Electronic contracting offers a host of potential benefits to dealers, F&I pros and car buyers, but adoption requires planning, infrastructure and training.  Photo by Peyrl Herrera

Electronic contracting offers a host of potential benefits to dealers, F&I pros and car buyers, but adoption requires planning, infrastructure and training. Photo by Peyrl Herrera

Over the past five years, our industry has felt the seismic shift of a new generation of car buyers. Millennials, as they have been called, come to the dealership with their eye on a faster, more connected and more digitized car-buying experience. Through our research, we have revealed two critical items we need to consider:

  • Half the time spent at the dealership during the purchase process is devoted to negotiating or doing paperwork, resulting in a 49% satisfaction rate for how long the purchase process takes.
  • Financing paperwork and negotiations are the top two areas that took longer than expected for customers.

These stats shouldn’t surprise us. Many dealerships continue to rely on long and laborious paper contracts as well as the traditional and error-prone approach of manual data entry and calculations. However, with more millennials becoming car buyers, and older generations also demanding a better online and instore shopping experience, now is the perfect time for dealers to expand their technology capabilities and streamline the often consumer-dreaded F&I process. A perfect way to achieve this? Incorporate electronic contracting into the process.

It's Electric

So what exactly is electronic contracting? Econtracting enables a paperless experience in which dealers digitally verify contract fields, consumers and dealers sign digitally, and contract data is digitally transmitted to lenders and aftermarket providers.

By investing in econtracting, dealers and lenders can help to accelerate the final steps in the car buying journey. For dealers looking to digitize the contract component of the F&I process, it is important to consider the following three core pillars of econtracting.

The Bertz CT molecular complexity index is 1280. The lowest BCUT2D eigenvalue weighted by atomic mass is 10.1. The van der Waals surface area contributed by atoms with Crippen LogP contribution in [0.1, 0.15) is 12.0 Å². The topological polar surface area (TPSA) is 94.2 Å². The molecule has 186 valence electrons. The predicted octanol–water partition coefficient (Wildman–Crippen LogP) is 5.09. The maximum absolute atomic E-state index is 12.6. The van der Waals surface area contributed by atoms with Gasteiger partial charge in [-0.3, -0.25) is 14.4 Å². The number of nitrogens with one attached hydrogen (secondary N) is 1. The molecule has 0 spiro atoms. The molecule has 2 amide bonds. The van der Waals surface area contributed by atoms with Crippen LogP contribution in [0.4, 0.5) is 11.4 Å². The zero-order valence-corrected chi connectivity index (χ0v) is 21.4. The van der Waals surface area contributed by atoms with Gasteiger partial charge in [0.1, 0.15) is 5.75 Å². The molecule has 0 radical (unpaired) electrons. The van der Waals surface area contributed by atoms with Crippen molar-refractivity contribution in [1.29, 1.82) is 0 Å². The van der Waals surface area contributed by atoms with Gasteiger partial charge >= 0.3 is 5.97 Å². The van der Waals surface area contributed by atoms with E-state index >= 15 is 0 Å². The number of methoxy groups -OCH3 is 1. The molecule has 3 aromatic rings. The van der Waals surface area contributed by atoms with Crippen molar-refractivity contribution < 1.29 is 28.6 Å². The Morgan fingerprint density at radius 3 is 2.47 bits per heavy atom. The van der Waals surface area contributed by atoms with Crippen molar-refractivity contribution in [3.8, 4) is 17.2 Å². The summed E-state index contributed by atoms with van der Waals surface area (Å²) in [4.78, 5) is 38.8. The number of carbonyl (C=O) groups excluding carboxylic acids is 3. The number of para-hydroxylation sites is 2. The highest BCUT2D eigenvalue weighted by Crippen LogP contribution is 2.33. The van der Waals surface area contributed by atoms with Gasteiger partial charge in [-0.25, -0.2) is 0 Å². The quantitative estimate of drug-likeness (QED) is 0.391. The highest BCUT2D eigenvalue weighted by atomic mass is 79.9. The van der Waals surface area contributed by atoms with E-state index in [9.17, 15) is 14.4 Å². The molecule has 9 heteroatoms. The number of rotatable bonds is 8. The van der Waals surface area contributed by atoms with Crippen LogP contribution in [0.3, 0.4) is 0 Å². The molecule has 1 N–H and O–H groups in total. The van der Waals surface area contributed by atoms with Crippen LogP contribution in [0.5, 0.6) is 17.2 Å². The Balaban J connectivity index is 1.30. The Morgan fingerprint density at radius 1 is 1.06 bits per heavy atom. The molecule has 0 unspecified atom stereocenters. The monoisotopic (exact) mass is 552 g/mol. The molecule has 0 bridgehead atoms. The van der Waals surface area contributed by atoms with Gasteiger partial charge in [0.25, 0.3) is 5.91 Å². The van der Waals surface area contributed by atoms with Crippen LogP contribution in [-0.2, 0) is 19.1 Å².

Pillar No. 1: ‘Sizing’ the Opportunity: Before implementing econtracting at your dealership, think about the number of lenders and aftermarket providers you already do business with. Then, ask yourself, “Do we have enough opportunities?”

Six years ago, on average, one lender was available for every active dealer utilizing the Dealertrack econtracting solution. This ratio has since jumped to 5.8 lenders per dealer. We are now seeing both lenders and aftermarket providers participating on our econtracting platform at a much higher rate than before, ultimately helping to create a more connected F&I experience that benefits dealers, lenders and customers.

Pillar No. 2: Infrastructure: Is your dealership set up with the proper hardware to support econtracting? Do you have Wi-Fi enabled in your showroom or F&I department to facilitate iPad or tablet signing solutions? These are crucial questions you must ask yourself when making the move to econtracting. Having the correct infrastructure in place will position you for successful implementation.

We have seen a significant growth in total number of contracts processed through tablets vs. a traditional “wired signature pad,” with 20% of contracts being processed through tablets year-to-date.

Pillar No. 3: Culture and Training: You’ve sized the opportunity and your infrastructure is in place, but in order to reap the full benefits of econtracting, you must ensure that your staff is fully onboard with the change and trained on the new process. Change can always be hard for dealership staff. Providing your staff with ongoing training, coaching and education to confidently leverage econtracting will be key to maintaining a positive work environment and implementing the new technology.

By sizing the opportunity, ensuring the right infrastructure is in place, and training your staff on the new process, econtracting can help you to not only streamline the F&I process, but also create that transparent and interactive experience millennials have come to expect.

Just recently, there was a thread on Facebook in which dealership personnel debated the value of econtracting. The benefits were flying: improved CIT, higher CSI, cost benefits of reducing paper, and a few more to boot. But it’s so hard to change. Remember when we were faxing our credit apps to our finance sources?

As our industry incorporates new technology to support our dealership process, and the benefits are clear for the dealer principal and F&I personnel, I expect econtracting to evolve from a buzzword to a reality.

Jason Barrie is associate vice president of market performance for VinSolutions and Dealertrack F&I.